- Baxter Harris – as Rudy Warwick, a businessman whose insatiable appetite and sleepiness helps Bob deduce situations on more than one occasion.
- Kimber Riddle – as Bethany Simms, a rebellious teenager on her way to Boston to stay with her aunt, though she is convinced she'll be spending the entire time in drug rehab.
- Christopher Collet – as Albert "Ace" Kaussner, a violinist on his way to attend a music school in Boston. He becomes the "Watson" to Bob Jenkins, helping him to deduce things and ultimately being a big help in saving them. He forms a romantic relationship with Bethany after saving her life and taking a bullet for her.
- Kate Maberly – as Dinah Catherine Bellman, a blind girl on her way to Boston to have a surgery to help restore her eyesight. She has strange psychic powers and is able to see and communicate with Toomey telepathically. She is strong willed and seems to know a lot more of what's going on than anyone else. She is stabbed trying to reach out to Toomey and later succumbs to her injuries.
- Bronson Pinchot – as Craig Toomey, a broker working for a big dollar company who is psychologically unsound due to the abuse of his domineering father he'd faced as a child. Dinah uses him as a distraction needed for the Langoliers to give them enough time to escape.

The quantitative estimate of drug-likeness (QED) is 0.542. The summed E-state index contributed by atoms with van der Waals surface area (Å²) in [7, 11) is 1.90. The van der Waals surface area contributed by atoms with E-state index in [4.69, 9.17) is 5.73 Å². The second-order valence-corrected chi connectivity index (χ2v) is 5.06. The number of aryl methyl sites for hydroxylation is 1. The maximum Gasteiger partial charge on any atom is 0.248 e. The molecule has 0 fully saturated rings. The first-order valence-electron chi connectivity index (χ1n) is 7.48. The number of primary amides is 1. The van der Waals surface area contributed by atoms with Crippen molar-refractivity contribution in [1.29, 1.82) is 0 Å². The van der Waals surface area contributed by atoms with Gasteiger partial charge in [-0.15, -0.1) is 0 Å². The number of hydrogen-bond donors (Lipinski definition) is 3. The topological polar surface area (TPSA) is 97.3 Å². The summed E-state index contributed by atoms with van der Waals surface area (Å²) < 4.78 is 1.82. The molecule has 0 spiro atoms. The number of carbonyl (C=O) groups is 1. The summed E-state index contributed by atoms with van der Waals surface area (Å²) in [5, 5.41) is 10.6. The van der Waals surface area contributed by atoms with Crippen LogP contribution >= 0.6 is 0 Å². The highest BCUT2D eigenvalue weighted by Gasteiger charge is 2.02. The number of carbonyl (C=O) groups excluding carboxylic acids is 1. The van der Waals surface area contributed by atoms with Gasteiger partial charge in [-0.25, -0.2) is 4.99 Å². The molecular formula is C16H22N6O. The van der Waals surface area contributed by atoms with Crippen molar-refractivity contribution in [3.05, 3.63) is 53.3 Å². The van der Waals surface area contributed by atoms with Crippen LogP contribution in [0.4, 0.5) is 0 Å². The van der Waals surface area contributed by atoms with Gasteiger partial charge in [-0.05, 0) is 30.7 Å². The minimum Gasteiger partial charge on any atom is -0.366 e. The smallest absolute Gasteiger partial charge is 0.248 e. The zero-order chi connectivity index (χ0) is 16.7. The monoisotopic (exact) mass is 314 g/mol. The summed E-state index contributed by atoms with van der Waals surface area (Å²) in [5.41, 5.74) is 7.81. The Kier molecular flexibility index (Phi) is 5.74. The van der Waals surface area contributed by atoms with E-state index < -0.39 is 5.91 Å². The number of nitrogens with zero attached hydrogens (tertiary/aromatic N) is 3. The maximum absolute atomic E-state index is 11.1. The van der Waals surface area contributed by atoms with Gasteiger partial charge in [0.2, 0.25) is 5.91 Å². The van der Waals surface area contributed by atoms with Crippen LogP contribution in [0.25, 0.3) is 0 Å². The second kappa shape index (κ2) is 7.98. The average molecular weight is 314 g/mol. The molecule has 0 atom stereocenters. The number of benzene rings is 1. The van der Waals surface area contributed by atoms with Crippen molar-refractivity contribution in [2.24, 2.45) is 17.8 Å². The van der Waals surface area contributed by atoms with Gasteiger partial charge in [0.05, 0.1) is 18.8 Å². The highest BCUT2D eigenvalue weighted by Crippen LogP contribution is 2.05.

- Stephen King (cameo) – Tom Holby (Craig Toomey's boss)
The Langoliers received mixed reviews upon its release. According to Rotten Tomatoes, 50% of critics gave the miniseries a positive review (out of 10 reviews) with an average rating of 5/10. Ken Tucker of Entertainment Weekly gave it a "B" rating, calling it an episode of The Twilight Zone stretched out to four hours, [but] nonetheless does have its moments. TV Guide gave it one out of five stars, calling it tedious and boring, criticizing its "dull" script, "cardboard characters," "ludicrous special effects," and its "dishwatery cast, [with the sole exception of] Pinchot, who rolls his eyes like an alien thespian from the Planet Ham."
- "Clip from Entertainment Tonight". Retrieved October 24, 2013.
- Tucker, K. TV Movie Review: 'The Langoliers' Entertainment Weekly, May 12, 1995. Retrieved March 24, 2011.